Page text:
Proposed land swap gets a new twist
The two parcels were under contract to be sold in 1996 for $3.2 million to part-time Beaver Creek resident Robert Brotman, who wanted to develop 18 multi-million-dollar, 35-acre homesites on one of the parcels near Arrowhead, and trade the other one, north of the interstate, for another parcel of public land adjoining the first parcel.
That deal was pushed through just before new rules changing the makeup of the Land Board were enacted.
The board, which manages land to help fund the state’s schools, was scrutinized for all but giving land away. The seemingly sweetheart deal involving Brotman ignited a furor that drew lawyers, lobbyists, the Colorado Attorney General’s Office, lawsuits, legislation, appeals – and finally a Colorado Supreme Court order to settle the matter privately.
The question still to be settled is what constitutes just compensation for Brotman?
Having ponied up $1.4 million for the Arrowhead parcel, he has sued the Land Board to recoup his investment after the board backed out of the deal.
It’s a story that is developing more twists and turns than a rabbit dodging a beagle in hot pursuit.
Last week, the Land Board approached Eagle County’s commissioners seeking a portion of the funding for a $10 million conservation easement to keep the controversial parcel from being developed, as well as to settle the simmering issue. The commissioners balked at contributing cold, hard cash for a conservation easement, however, with one of them unleashing a verbal broadside against the entire situation.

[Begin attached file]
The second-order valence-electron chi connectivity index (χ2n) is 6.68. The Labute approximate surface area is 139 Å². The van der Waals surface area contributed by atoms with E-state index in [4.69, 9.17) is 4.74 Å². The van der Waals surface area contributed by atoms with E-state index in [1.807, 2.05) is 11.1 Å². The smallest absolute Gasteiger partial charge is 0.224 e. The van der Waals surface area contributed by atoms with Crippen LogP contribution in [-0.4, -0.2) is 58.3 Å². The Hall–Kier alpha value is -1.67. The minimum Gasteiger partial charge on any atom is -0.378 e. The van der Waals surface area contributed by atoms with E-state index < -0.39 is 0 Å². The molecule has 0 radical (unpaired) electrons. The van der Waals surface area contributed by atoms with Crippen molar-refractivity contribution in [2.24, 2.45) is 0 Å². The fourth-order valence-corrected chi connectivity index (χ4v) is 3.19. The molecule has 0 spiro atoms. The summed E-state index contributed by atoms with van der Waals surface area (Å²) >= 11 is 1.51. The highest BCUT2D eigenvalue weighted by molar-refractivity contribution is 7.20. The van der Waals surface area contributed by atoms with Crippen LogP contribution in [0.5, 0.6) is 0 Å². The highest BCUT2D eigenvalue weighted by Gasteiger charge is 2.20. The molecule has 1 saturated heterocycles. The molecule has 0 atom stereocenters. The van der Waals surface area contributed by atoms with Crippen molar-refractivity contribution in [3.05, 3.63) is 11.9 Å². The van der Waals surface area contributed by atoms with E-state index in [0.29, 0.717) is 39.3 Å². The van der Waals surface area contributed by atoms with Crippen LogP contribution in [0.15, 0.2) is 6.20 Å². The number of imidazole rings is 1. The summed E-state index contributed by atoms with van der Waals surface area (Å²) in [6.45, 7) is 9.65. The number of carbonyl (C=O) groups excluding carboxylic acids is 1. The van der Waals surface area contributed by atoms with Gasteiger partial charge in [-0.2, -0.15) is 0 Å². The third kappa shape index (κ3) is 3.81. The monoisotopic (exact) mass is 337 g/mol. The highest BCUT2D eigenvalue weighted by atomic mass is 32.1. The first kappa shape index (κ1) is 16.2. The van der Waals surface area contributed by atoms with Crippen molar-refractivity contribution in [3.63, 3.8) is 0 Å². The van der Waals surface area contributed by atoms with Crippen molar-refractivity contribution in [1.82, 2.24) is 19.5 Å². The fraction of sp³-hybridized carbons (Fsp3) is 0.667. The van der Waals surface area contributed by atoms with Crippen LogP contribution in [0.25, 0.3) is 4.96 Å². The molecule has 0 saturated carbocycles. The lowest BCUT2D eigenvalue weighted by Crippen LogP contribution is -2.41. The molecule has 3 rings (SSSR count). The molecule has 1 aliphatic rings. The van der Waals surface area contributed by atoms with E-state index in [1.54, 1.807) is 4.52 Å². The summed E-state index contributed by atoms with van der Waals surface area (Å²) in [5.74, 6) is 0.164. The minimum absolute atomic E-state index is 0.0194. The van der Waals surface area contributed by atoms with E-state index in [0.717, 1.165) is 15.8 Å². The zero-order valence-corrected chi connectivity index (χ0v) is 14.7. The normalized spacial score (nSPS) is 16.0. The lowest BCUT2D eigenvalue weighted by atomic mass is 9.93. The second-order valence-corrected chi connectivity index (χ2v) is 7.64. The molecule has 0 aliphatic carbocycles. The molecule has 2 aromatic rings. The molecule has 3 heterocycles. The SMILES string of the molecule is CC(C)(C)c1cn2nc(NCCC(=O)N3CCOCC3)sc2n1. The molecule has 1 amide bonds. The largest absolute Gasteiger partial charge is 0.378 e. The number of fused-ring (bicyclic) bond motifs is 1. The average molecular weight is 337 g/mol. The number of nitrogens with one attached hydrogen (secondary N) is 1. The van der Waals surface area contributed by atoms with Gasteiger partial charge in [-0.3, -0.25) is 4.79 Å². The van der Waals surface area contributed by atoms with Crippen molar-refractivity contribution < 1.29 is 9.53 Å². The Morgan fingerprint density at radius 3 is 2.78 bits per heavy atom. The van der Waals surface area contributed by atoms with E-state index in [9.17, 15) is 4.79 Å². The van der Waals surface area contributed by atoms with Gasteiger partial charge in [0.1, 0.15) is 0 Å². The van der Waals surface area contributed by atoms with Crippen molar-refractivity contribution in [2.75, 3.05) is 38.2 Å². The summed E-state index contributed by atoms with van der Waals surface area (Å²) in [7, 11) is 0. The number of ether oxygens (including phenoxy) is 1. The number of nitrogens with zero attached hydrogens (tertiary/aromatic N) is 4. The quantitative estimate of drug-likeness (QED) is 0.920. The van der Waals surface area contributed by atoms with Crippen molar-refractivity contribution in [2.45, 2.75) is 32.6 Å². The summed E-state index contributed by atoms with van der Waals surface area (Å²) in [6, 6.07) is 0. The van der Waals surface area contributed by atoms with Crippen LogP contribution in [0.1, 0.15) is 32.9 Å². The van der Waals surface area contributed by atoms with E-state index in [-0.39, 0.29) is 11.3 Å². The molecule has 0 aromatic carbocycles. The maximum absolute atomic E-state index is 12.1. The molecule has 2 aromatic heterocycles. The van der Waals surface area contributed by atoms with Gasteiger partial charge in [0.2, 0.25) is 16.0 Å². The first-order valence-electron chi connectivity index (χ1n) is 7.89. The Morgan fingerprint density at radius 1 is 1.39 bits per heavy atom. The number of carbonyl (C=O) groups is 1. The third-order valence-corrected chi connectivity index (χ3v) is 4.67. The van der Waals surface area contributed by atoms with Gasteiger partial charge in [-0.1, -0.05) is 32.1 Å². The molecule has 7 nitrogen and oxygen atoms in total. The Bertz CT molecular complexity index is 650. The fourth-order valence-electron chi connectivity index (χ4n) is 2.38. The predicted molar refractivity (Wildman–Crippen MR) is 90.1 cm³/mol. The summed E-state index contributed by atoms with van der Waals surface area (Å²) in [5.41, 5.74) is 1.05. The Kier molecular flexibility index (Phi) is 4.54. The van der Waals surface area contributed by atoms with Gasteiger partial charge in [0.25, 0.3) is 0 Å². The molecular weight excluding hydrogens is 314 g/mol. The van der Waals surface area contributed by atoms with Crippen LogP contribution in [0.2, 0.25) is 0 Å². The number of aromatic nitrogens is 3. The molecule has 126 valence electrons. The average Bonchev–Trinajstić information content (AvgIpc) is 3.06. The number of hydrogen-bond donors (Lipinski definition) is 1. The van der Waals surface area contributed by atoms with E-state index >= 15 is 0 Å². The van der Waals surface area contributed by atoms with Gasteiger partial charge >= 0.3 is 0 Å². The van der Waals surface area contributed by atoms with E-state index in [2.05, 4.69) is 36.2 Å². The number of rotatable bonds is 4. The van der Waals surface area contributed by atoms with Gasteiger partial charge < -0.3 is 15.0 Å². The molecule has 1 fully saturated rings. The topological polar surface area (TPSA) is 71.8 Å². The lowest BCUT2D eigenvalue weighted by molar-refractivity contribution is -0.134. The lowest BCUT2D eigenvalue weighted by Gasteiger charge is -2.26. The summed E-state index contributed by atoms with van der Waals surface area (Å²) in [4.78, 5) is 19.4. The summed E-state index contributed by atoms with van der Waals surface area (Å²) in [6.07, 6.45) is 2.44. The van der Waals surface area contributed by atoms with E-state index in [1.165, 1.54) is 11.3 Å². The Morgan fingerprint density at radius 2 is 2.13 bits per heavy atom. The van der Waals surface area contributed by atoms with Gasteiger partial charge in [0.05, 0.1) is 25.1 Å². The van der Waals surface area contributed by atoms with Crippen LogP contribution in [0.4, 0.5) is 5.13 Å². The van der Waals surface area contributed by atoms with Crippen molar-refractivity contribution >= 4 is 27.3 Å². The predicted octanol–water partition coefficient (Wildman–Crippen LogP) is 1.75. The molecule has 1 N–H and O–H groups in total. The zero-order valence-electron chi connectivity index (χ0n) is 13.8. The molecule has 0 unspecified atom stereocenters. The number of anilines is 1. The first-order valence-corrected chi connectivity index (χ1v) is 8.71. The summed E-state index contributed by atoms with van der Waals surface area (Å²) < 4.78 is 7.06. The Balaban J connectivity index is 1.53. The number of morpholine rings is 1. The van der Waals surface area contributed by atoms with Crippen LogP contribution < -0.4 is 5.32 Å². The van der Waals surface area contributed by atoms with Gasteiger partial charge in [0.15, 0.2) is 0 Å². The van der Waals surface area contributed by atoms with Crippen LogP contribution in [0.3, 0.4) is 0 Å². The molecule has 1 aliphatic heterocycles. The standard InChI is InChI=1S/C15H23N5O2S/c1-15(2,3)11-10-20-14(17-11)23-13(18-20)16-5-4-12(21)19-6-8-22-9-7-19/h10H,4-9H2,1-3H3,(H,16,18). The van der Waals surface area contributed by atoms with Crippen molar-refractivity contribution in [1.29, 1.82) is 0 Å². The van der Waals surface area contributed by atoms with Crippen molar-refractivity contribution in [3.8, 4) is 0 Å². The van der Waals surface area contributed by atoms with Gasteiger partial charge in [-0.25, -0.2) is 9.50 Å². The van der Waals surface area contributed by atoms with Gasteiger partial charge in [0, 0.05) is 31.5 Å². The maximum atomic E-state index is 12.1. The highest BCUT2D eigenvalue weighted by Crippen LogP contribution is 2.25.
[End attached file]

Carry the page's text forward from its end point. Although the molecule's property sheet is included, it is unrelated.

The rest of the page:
“We want to make sure it’s not unjust enrichment of Mr. Brotman at the expense of the Eagle County taxpayers,” said Commissioner Tom Stone, a steadfast opponent of the Brotman purchase. “Brotman’s looking to walk away with a big pile of dough in his pocket. I don’t think the taxpayers of Eagle County should have to pay for something that was a mistake made by a renegade state board.”
The commissioners did encourage the Land Board to pursue transferring the development potential of that land to another parcel of state land near Dowd Junction, where a small commercial development already exists.
“It’s something we’ve never done before,” said the Land Board’s assistant director, John Brejcha.
“They’re trying to be creative to resolve this,” Stone added.
Brejcha said the U.S. Forest Service is interested in acquiring the Arrowhead parcel, but not at the full $10 million price.
In approaching the county, the Land Board may have been eyeing a new funding source – the county’s newly passed open-space tax. But, Stone said, that won’t work because at the price being touted, $10 million, it would tie up the next 10 years of funds generated by the tax.
The State Land Board owns land around the state that it sells or exchanges for income-producing properties to raise money for Colorado schools.
Neither Brotman’s attorney or Brotman could be reached for comment on this story.
Cliff Thompson can be reached at 949-0555 ext 450 or firstname.lastname@example.org.